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Volume 2009 (2009), Article ID 675242, 7 pages
Research Article

Comparative Study of the Morphology of the Ovipositor of Platygaster diplosisae (Hymenoptera: Platygasteridae) and Aprostocetus procerae (Hymenoptera: Eulophidae) Two Parasitoids Associated with the African Rice Gall Midge, Orseolia oryzivora (Diptera: Cecidomyiidae)

1Institut de l'Environnement et de Recherches Agricoles (INERA), Station de Farako-Bâ 01, BP 910, Bobo-Dioulasso 01, Burkina Faso
2FAO 12, BP 210, Ouagadougou 12, Burkina Faso
3Equipe d'Ecobiologie des Insectes Parasitoïdes, Campus de Beaulieu, Faculté des Sciences, Université de Rennes I, Avenue du Général Leclerc, F-34042 Rennes Cedex , France

Received 23 October 2008; Revised 9 January 2009; Accepted 23 March 2009

Academic Editor: Bethia King

Copyright © 2009 Souleymane Nacro and Jean-Pierre Nénon. This is an open access article distributed under the Creative Commons Attribution License, which permits unrestricted use, distribution, and reproduction in any medium, provided the original work is properly cited.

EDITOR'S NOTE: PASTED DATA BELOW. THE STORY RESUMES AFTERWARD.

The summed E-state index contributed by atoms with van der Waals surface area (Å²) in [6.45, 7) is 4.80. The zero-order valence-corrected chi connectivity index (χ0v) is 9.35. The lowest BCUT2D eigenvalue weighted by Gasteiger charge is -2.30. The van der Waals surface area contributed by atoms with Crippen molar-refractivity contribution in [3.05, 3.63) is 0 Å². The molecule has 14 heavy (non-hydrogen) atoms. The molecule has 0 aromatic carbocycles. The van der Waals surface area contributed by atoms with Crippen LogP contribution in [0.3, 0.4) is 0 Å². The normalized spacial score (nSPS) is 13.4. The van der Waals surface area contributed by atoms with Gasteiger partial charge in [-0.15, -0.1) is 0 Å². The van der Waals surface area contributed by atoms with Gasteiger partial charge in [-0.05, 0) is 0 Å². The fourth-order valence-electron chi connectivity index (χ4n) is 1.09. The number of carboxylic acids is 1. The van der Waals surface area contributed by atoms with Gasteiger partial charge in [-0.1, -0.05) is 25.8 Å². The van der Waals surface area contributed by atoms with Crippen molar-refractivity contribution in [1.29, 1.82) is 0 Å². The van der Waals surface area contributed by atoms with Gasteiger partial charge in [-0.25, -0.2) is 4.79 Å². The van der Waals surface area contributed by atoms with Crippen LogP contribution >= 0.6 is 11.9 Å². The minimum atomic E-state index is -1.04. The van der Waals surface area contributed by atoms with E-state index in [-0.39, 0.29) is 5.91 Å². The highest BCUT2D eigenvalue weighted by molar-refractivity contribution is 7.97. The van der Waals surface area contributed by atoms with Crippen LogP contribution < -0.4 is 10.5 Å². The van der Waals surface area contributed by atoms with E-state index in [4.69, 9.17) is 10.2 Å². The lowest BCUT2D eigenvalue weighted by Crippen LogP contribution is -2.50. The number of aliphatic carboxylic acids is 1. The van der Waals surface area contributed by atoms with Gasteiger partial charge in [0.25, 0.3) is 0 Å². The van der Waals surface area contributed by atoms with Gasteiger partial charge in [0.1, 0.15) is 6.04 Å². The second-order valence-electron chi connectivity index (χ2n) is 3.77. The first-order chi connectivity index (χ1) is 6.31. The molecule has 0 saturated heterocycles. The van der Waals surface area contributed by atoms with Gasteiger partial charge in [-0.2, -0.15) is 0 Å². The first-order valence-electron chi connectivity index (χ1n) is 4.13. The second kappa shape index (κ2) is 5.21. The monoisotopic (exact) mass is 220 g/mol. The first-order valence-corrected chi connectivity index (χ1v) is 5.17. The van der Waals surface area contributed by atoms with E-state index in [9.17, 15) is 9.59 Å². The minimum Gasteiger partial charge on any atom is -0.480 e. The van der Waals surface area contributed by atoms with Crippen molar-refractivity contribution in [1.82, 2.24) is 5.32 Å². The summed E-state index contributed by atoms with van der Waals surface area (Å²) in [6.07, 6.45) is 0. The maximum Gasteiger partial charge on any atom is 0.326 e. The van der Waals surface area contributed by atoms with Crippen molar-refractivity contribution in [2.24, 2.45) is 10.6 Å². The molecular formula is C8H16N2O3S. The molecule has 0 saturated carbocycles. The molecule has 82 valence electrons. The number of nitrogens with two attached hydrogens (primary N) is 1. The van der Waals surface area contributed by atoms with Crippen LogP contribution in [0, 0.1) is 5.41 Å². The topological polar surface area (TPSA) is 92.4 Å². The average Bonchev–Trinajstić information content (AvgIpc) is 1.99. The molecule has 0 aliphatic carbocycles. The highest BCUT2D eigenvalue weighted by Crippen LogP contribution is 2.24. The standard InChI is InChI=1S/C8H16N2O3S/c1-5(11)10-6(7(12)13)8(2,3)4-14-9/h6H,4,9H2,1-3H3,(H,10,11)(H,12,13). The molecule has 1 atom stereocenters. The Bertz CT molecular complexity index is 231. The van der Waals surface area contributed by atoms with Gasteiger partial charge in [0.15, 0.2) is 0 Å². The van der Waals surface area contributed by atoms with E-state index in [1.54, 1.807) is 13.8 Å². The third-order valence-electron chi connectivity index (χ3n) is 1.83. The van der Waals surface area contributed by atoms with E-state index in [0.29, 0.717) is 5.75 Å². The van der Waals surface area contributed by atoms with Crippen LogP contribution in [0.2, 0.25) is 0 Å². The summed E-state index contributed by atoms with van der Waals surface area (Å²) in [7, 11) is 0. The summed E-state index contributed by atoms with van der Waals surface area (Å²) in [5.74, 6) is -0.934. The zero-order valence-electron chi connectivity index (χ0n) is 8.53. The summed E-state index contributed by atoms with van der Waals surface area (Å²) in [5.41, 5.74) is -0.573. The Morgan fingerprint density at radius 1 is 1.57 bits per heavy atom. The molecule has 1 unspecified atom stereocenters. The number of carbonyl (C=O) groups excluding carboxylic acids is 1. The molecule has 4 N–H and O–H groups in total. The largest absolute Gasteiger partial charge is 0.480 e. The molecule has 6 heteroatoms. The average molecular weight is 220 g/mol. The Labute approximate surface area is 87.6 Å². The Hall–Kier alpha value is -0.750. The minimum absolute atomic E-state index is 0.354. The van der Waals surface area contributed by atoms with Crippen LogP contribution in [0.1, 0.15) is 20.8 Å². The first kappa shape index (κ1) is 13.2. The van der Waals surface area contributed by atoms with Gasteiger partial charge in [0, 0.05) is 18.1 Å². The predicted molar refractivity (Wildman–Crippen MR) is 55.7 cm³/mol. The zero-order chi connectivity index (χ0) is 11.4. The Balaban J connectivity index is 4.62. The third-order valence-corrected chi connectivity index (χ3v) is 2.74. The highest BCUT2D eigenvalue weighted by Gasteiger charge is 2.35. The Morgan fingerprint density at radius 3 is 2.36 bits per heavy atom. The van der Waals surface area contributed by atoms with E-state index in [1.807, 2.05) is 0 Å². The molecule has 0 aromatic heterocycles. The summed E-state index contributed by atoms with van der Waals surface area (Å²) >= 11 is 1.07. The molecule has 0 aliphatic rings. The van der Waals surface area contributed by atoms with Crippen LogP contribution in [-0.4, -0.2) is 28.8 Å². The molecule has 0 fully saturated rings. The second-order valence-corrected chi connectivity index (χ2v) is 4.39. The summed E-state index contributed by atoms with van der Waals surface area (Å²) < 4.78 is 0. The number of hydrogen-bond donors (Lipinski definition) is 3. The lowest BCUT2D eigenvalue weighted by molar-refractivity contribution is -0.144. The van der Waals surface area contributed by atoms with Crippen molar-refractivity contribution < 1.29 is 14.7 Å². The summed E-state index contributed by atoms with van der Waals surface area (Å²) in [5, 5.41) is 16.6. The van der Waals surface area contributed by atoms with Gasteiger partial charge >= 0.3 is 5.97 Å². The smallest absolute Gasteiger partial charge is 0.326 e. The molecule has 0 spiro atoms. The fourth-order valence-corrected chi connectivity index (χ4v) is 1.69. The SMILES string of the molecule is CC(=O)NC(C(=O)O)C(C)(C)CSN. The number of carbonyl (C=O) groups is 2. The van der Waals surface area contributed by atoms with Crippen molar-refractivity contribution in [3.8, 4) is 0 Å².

We studied the morphology of the ovipositor of Platygaster diplosisae (Hymenoptera: Platygasteridae) and Aprostocetus procerae (= Tetrastichus pachydiplosisae) (Hymenoptera: Eulophidae), two parasitoids associated with the African rice gall midge (AFRGM), and Orseolia oryzivora (Diptera: Cecidomyiidae). Scanning electron microscope techniques were used for this study. The ovipositor of P. diplosisae was short (40  m), and most of the sensillae found on it were mechanoreceptors and located on the distal portion of the 3rd valvulae. These sensillae may be involved in selection of an egg or larval host. The shortness of this ovipositor may be an adaptation to a host whose egg envelope thickness is not more than 0.7  m. The ovipositor of A. procerae was 30 times (1.2 mm) the length of the P. diplosisae ovipositor. It was not only well equipped with mechanoreceptive sensillae, but these sensillae were very diverse and distributed along the length of the valvulae. The 10 denticulations of the lancet of this ovipositor allow this parasitoid to exploit hosts that are not otherwise readily accesible. These two parasitoids share the same resource by infesting different life stages of the host. The ovipositor of each species of parasitoid enhanced resource sharing, due to its length and its sensillae type and distribution.